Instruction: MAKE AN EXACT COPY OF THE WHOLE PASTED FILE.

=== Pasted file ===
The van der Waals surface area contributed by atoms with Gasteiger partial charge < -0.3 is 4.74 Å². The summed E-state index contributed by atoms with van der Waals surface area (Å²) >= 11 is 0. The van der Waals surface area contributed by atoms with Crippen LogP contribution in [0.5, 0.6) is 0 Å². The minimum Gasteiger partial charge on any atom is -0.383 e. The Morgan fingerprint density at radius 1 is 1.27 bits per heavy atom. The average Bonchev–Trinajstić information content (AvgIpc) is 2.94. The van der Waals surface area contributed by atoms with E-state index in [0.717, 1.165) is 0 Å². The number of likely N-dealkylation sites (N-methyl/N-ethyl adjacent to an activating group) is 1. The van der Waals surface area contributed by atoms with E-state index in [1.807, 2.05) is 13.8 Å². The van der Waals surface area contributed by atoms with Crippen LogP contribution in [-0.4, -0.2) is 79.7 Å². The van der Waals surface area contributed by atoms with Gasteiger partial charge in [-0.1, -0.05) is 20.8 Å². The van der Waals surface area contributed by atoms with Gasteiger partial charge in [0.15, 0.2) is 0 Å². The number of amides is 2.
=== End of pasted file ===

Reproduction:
The van der Waals surface area contributed by atoms with Gasteiger partial charge < -0.3 is 4.74 Å². The summed E-state index contributed by atoms with van der Waals surface area (Å²) >= 11 is 0. The van der Waals surface area contributed by atoms with Crippen LogP contribution in [0.5, 0.6) is 0 Å². The minimum Gasteiger partial charge on any atom is -0.383 e. The Morgan fingerprint density at radius 1 is 1.27 bits per heavy atom. The average Bonchev–Trinajstić information content (AvgIpc) is 2.94. The van der Waals surface area contributed by atoms with E-state index in [0.717, 1.165) is 0 Å². The number of likely N-dealkylation sites (N-methyl/N-ethyl adjacent to an activating group) is 1. The van der Waals surface area contributed by atoms with E-state index in [1.807, 2.05) is 13.8 Å². The van der Waals surface area contributed by atoms with Crippen LogP contribution in [-0.4, -0.2) is 79.7 Å². The van der Waals surface area contributed by atoms with Gasteiger partial charge in [-0.1, -0.05) is 20.8 Å². The van der Waals surface area contributed by atoms with Gasteiger partial charge in [0.15, 0.2) is 0 Å². The number of amides is 2.